Gospel Reflection July 10 – Deacon Frank
Sunday, July 10
Fifteenth Sunday in Ordinary Time
Luke 10: 25-37
There was a scholar of the law who stood up to test Jesus and said,
“Teacher, what must I do to inherit eternal life?”
Jesus said to him, “What is written in the law?
How do you read it?”
He said in reply,
“You shall love the Lord, your God,
with all your heart,
with all your being,
with all your strength,
and with all your mind,
and your neighbor as yourself.”
He replied to him, “You have answered correctly;
do this and you will live.”
But because he wished to justify himself, he said to Jesus,
“And who is my neighbor?”
“A man fell victim to robbers
as he went down from Jerusalem to Jericho.
They stripped and beat him and went off leaving him half-dead.
A priest happened to be going down that road,
but when he saw him, he passed by on the opposite side.
Likewise a Levite came to the place,
and when he saw him, he passed by on the opposite side.
But a Samaritan traveler who came upon him
was moved with compassion at the sight.
He approached the victim,
poured oil and wine over his wounds and bandaged them.
Then he lifted him up on his own animal,
took him to an inn, and cared for him.
The next day he took out two silver coins
and gave them to the innkeeper with the instruction,
‘Take care of him.
If you spend more than what I have given you,
I shall repay you on my way back.’
Which of these three, in your opinion,
was neighbor to the robbers’ victim?”
He answered, “The one who treated him with mercy.”
Jesus said to him, “Go and do likewise.”
When Jesus tells a lawyer that to inherit eternal life, he must love God and love his neighbor as much as he loves himself, the question immediately follows, “And who is my neighbor?” Jesus does not define who the lawyer’s neighbor might be, but he tells him a story instead – the famous parable of the good Samaritan in which we hear this weekend.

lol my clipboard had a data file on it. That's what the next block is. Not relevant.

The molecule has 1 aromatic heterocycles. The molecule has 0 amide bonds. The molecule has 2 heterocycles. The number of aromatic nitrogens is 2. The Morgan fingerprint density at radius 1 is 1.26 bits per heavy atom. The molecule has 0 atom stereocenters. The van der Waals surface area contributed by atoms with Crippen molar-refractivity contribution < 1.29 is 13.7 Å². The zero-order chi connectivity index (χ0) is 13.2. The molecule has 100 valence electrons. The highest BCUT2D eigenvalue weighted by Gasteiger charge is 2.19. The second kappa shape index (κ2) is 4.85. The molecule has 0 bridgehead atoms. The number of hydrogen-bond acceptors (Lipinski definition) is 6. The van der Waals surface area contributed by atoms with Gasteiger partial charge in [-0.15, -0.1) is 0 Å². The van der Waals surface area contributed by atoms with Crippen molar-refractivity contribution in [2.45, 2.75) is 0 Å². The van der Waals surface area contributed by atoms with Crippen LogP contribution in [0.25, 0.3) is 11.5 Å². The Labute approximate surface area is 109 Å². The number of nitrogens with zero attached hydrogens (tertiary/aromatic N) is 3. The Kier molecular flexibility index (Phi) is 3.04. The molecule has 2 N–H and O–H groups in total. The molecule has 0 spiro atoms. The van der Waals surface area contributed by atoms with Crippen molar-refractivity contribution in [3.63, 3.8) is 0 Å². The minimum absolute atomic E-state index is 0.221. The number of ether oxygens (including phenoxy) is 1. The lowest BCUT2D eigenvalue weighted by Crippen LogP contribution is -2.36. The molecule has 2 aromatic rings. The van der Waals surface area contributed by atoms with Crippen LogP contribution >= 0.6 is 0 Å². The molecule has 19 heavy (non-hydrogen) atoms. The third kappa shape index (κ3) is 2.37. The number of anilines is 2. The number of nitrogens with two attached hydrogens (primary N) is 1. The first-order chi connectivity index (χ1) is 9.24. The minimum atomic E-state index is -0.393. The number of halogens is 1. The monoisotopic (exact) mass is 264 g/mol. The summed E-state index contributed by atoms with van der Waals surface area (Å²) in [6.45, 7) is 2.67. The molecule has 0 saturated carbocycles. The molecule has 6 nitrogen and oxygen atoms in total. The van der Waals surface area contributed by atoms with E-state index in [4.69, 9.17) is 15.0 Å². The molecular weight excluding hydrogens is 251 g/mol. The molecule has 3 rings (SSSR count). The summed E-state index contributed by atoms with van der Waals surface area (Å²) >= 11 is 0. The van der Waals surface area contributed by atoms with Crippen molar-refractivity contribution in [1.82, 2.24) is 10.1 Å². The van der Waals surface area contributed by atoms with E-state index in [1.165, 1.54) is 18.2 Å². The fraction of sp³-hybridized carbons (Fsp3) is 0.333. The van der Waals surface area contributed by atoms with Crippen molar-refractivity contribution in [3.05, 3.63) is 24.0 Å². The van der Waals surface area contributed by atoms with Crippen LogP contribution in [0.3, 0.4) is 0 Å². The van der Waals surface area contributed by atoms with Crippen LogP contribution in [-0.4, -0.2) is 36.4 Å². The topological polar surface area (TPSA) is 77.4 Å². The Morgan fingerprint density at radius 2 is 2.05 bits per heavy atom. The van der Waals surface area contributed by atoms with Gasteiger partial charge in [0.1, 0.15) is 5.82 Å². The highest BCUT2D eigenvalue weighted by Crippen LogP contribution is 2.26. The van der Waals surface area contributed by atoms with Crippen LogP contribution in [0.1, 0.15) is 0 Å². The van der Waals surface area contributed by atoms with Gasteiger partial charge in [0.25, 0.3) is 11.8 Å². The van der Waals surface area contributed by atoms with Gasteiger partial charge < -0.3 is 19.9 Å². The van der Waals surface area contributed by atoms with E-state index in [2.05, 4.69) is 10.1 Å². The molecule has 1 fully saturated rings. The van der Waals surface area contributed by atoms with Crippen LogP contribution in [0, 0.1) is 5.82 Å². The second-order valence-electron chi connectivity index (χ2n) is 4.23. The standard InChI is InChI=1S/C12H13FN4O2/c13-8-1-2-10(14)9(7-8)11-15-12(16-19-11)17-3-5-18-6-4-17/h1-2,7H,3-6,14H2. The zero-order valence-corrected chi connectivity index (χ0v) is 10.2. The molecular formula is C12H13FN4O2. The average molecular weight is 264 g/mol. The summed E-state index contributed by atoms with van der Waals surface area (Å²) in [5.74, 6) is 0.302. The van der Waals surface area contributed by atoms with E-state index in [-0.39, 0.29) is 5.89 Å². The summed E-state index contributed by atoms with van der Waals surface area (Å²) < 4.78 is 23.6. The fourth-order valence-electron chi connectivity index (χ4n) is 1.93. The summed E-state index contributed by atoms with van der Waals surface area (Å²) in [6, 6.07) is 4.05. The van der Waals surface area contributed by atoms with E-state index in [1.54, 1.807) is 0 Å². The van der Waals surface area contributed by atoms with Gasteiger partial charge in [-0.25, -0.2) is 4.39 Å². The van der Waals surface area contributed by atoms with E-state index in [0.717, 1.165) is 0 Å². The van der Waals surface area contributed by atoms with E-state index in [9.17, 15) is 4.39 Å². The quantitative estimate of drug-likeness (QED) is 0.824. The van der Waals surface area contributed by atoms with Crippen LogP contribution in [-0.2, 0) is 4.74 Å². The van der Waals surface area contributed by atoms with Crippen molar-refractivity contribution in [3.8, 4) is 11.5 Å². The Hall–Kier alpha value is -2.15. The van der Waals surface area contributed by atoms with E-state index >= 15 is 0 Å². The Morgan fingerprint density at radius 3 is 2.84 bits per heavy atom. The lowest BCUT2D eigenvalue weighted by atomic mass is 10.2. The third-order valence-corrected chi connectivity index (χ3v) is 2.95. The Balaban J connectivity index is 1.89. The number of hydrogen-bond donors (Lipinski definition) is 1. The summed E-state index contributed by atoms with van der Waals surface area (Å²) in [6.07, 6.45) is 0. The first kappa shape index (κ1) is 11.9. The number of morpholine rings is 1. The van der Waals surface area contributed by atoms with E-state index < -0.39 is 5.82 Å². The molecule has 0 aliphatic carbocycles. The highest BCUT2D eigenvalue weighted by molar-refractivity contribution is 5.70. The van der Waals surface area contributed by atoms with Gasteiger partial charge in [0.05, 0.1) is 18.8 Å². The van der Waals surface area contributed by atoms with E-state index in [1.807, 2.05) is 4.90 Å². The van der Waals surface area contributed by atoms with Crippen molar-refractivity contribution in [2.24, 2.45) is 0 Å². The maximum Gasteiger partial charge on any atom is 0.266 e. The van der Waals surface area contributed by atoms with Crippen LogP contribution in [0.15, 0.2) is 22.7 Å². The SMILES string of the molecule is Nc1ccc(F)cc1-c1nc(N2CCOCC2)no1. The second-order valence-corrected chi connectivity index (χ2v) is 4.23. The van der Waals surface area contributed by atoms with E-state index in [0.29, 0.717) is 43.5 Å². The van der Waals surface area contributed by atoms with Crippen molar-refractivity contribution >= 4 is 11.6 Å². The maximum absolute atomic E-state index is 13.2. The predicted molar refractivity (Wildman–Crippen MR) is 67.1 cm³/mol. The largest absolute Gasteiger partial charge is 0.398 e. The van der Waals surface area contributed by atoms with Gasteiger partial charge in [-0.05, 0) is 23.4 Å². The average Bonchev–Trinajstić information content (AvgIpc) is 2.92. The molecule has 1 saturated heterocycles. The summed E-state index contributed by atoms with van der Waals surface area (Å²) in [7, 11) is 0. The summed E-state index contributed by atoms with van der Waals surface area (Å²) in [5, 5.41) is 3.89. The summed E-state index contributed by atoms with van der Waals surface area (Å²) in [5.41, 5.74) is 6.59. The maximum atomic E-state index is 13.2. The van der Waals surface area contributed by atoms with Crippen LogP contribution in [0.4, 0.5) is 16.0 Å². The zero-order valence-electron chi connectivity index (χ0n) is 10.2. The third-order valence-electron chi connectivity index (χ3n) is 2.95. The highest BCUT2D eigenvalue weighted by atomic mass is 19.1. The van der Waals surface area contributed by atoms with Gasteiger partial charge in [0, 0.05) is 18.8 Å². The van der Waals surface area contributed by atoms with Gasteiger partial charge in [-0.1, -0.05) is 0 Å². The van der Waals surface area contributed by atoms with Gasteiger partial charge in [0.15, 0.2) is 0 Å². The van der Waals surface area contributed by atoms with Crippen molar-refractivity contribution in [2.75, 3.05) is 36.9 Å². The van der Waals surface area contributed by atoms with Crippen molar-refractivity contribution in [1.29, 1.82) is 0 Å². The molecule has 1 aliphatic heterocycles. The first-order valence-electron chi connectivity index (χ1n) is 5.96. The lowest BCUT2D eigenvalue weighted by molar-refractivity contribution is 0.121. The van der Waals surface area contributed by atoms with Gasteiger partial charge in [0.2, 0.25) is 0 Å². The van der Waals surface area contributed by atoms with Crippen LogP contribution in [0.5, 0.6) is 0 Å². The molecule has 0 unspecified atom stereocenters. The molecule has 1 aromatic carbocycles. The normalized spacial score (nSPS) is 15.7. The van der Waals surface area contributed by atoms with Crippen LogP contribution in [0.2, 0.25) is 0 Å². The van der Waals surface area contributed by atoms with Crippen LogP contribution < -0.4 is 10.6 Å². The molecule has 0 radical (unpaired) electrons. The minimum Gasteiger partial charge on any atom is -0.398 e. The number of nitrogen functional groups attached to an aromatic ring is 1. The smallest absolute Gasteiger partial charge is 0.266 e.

Jesus intended the story to demonstrate the nature of love in God’s kingdom. The response to “Who is my neighbor?” is that everyone, including my enemy, is my neighbor. The Samaritan’s compassion was costly.
It involves making himself vulnerable to attack by robbers because he was walking instead of riding after giving the beaten man his mount.
He also made a financial payment to an innkeeper to look after the victim without any expectation of being repaid.
He might even have been ostracized by his own people for assisting a Jew.
Jesus directly asked the lawyer which of the three travelers was a neighbor to the injured man. “The one who took pity on him,” he replies. To underline the message still further, Jesus instructs the lawyer to “Go, and do the same yourself.”
Jesus asked that we care about our neighbors with the same intensity that we care about ourselves. We are to love as he loved us, and even an enemy is redefined as a neighbor. Active involvement with people who are downtrodden and oppressed is a key feature of loving outreach in God’s kingdom.
It might mean taking initiatives to reach out to vulnerable and destitute people in our community who could never repay our favors.
It might mean taking up campaigns for justice and peace that try to tackle the causes of suffering at home and overseas.
Working to highlight root causes of violence and war where whole groups of people are demonized as “enemies” will almost certainly draw criticism since this goes against the prevailing culture, but it is what God expects of us.
This weekend when we go to Mass, Jesus is teaching us that it is possible to go beyond the boundaries human society has constructed and to do things in a different and revolutionary way.
-Deacon Frank Iannarino